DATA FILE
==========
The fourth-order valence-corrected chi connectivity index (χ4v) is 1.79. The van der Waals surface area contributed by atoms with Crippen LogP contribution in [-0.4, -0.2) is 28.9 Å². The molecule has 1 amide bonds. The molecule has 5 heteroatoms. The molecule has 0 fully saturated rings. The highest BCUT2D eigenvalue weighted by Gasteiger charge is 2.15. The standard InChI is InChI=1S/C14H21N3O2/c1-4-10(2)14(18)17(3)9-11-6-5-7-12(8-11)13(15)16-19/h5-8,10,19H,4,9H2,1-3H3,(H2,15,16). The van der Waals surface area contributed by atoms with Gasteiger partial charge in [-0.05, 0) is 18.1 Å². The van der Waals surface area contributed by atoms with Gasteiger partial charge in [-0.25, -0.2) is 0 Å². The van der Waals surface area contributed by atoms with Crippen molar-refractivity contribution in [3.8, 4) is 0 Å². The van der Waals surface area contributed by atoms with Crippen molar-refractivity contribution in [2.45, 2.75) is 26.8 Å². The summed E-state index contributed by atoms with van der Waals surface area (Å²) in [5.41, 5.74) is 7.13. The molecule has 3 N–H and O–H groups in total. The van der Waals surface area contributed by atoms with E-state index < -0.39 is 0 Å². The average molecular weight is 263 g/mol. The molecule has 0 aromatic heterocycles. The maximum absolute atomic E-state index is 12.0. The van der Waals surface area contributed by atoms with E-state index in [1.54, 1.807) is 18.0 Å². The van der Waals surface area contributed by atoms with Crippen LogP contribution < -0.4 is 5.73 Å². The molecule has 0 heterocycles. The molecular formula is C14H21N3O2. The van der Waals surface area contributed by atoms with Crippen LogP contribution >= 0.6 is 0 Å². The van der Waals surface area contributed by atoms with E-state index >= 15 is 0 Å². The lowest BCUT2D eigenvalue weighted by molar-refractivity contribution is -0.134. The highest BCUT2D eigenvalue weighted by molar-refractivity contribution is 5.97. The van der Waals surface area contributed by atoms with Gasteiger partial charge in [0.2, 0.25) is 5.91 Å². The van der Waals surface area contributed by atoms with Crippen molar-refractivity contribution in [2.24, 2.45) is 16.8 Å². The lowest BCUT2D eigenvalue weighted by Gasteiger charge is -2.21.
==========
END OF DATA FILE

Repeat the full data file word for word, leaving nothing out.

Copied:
The fourth-order valence-corrected chi connectivity index (χ4v) is 1.79. The van der Waals surface area contributed by atoms with Crippen LogP contribution in [-0.4, -0.2) is 28.9 Å². The molecule has 1 amide bonds. The molecule has 5 heteroatoms. The molecule has 0 fully saturated rings. The highest BCUT2D eigenvalue weighted by Gasteiger charge is 2.15. The standard InChI is InChI=1S/C14H21N3O2/c1-4-10(2)14(18)17(3)9-11-6-5-7-12(8-11)13(15)16-19/h5-8,10,19H,4,9H2,1-3H3,(H2,15,16). The van der Waals surface area contributed by atoms with Gasteiger partial charge in [-0.05, 0) is 18.1 Å². The van der Waals surface area contributed by atoms with Gasteiger partial charge in [-0.25, -0.2) is 0 Å². The van der Waals surface area contributed by atoms with Crippen molar-refractivity contribution in [3.8, 4) is 0 Å². The van der Waals surface area contributed by atoms with Crippen molar-refractivity contribution in [2.45, 2.75) is 26.8 Å². The summed E-state index contributed by atoms with van der Waals surface area (Å²) in [5.41, 5.74) is 7.13. The molecule has 3 N–H and O–H groups in total. The van der Waals surface area contributed by atoms with E-state index < -0.39 is 0 Å². The average molecular weight is 263 g/mol. The molecule has 0 aromatic heterocycles. The maximum absolute atomic E-state index is 12.0. The van der Waals surface area contributed by atoms with E-state index in [1.54, 1.807) is 18.0 Å². The van der Waals surface area contributed by atoms with Crippen LogP contribution < -0.4 is 5.73 Å². The molecule has 0 heterocycles. The molecular formula is C14H21N3O2. The van der Waals surface area contributed by atoms with Crippen LogP contribution >= 0.6 is 0 Å². The van der Waals surface area contributed by atoms with E-state index >= 15 is 0 Å². The lowest BCUT2D eigenvalue weighted by molar-refractivity contribution is -0.134. The highest BCUT2D eigenvalue weighted by molar-refractivity contribution is 5.97. The van der Waals surface area contributed by atoms with Gasteiger partial charge in [0.2, 0.25) is 5.91 Å². The van der Waals surface area contributed by atoms with Crippen molar-refractivity contribution in [2.24, 2.45) is 16.8 Å². The lowest BCUT2D eigenvalue weighted by Gasteiger charge is -2.21.